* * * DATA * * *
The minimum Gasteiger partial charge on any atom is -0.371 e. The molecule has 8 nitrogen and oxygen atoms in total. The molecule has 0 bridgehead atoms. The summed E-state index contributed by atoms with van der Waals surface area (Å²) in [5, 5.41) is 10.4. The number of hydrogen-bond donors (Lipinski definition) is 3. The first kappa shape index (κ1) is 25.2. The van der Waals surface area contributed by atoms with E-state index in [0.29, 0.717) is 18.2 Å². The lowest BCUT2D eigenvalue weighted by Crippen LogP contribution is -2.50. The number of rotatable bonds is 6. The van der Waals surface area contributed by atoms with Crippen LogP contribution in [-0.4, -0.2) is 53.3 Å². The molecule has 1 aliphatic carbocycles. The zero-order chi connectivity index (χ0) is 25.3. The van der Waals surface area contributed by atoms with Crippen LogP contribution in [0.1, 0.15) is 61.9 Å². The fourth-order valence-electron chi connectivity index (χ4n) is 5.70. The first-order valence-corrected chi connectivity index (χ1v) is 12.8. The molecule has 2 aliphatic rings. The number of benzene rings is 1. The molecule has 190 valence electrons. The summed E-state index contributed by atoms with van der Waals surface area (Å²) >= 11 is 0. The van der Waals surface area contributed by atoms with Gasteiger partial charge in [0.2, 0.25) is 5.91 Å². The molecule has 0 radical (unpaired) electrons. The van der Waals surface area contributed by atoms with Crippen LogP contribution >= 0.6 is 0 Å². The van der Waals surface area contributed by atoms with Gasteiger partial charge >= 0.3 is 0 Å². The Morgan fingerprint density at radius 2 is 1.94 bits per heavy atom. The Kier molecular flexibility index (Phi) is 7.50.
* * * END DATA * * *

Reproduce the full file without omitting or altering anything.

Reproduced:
The minimum Gasteiger partial charge on any atom is -0.371 e. The molecule has 8 nitrogen and oxygen atoms in total. The molecule has 0 bridgehead atoms. The summed E-state index contributed by atoms with van der Waals surface area (Å²) in [5, 5.41) is 10.4. The number of hydrogen-bond donors (Lipinski definition) is 3. The first kappa shape index (κ1) is 25.2. The van der Waals surface area contributed by atoms with E-state index in [0.29, 0.717) is 18.2 Å². The lowest BCUT2D eigenvalue weighted by Crippen LogP contribution is -2.50. The number of rotatable bonds is 6. The van der Waals surface area contributed by atoms with Crippen LogP contribution in [-0.4, -0.2) is 53.3 Å². The molecule has 1 aliphatic carbocycles. The zero-order chi connectivity index (χ0) is 25.3. The van der Waals surface area contributed by atoms with Crippen LogP contribution in [0.1, 0.15) is 61.9 Å². The fourth-order valence-electron chi connectivity index (χ4n) is 5.70. The first-order valence-corrected chi connectivity index (χ1v) is 12.8. The molecule has 2 aliphatic rings. The number of benzene rings is 1. The molecule has 190 valence electrons. The summed E-state index contributed by atoms with van der Waals surface area (Å²) >= 11 is 0. The van der Waals surface area contributed by atoms with Gasteiger partial charge in [0.2, 0.25) is 5.91 Å². The molecule has 0 radical (unpaired) electrons. The van der Waals surface area contributed by atoms with Crippen LogP contribution >= 0.6 is 0 Å². The van der Waals surface area contributed by atoms with Gasteiger partial charge >= 0.3 is 0 Å². The Morgan fingerprint density at radius 2 is 1.94 bits per heavy atom. The Kier molecular flexibility index (Phi) is 7.50.